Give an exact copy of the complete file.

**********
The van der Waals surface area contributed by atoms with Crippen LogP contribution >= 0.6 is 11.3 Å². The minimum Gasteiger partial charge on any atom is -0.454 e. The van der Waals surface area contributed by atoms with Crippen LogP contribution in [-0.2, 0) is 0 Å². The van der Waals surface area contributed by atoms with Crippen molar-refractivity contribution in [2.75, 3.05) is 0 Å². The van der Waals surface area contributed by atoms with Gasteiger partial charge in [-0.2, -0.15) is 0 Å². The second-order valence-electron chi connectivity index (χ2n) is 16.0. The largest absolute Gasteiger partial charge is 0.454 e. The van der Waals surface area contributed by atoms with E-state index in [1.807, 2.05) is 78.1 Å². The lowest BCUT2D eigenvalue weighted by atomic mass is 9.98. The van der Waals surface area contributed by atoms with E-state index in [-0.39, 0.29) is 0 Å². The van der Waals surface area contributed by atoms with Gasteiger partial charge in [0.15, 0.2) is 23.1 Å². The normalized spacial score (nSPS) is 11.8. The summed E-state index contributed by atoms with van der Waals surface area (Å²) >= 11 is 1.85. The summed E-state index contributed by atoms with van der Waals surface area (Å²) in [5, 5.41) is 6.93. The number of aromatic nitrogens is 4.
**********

The van der Waals surface area contributed by atoms with Crippen LogP contribution >= 0.6 is 11.3 Å². The minimum Gasteiger partial charge on any atom is -0.454 e. The van der Waals surface area contributed by atoms with Crippen LogP contribution in [-0.2, 0) is 0 Å². The van der Waals surface area contributed by atoms with Crippen molar-refractivity contribution in [2.75, 3.05) is 0 Å². The van der Waals surface area contributed by atoms with Gasteiger partial charge in [-0.2, -0.15) is 0 Å². The second-order valence-electron chi connectivity index (χ2n) is 16.0. The largest absolute Gasteiger partial charge is 0.454 e. The van der Waals surface area contributed by atoms with E-state index in [1.807, 2.05) is 78.1 Å². The lowest BCUT2D eigenvalue weighted by atomic mass is 9.98. The van der Waals surface area contributed by atoms with E-state index in [-0.39, 0.29) is 0 Å². The van der Waals surface area contributed by atoms with Gasteiger partial charge in [0.15, 0.2) is 23.1 Å². The normalized spacial score (nSPS) is 11.8. The summed E-state index contributed by atoms with van der Waals surface area (Å²) >= 11 is 1.85. The summed E-state index contributed by atoms with van der Waals surface area (Å²) in [5, 5.41) is 6.93. The number of aromatic nitrogens is 4.